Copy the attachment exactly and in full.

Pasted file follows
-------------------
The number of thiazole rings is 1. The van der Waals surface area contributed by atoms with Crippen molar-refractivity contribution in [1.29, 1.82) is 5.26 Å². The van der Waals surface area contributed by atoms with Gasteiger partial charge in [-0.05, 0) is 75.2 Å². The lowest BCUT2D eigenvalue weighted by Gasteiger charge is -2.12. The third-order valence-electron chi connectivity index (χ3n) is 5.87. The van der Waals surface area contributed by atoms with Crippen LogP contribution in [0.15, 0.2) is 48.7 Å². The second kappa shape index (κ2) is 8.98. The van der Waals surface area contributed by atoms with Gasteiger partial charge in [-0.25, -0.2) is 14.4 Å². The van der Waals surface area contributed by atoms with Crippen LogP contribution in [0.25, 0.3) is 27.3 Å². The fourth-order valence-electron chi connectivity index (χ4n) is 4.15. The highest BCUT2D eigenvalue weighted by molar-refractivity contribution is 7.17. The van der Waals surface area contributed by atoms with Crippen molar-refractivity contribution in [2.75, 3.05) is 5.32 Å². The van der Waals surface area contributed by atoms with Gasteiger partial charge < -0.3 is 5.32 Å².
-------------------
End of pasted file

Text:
The number of thiazole rings is 1. The van der Waals surface area contributed by atoms with Crippen molar-refractivity contribution in [1.29, 1.82) is 5.26 Å². The van der Waals surface area contributed by atoms with Gasteiger partial charge in [-0.05, 0) is 75.2 Å². The lowest BCUT2D eigenvalue weighted by Gasteiger charge is -2.12. The third-order valence-electron chi connectivity index (χ3n) is 5.87. The van der Waals surface area contributed by atoms with Crippen LogP contribution in [0.15, 0.2) is 48.7 Å². The second kappa shape index (κ2) is 8.98. The van der Waals surface area contributed by atoms with Gasteiger partial charge in [-0.25, -0.2) is 14.4 Å². The van der Waals surface area contributed by atoms with Crippen LogP contribution in [0.25, 0.3) is 27.3 Å². The fourth-order valence-electron chi connectivity index (χ4n) is 4.15. The highest BCUT2D eigenvalue weighted by molar-refractivity contribution is 7.17. The van der Waals surface area contributed by atoms with Crippen molar-refractivity contribution in [2.75, 3.05) is 5.32 Å². The van der Waals surface area contributed by atoms with Gasteiger partial charge < -0.3 is 5.32 Å².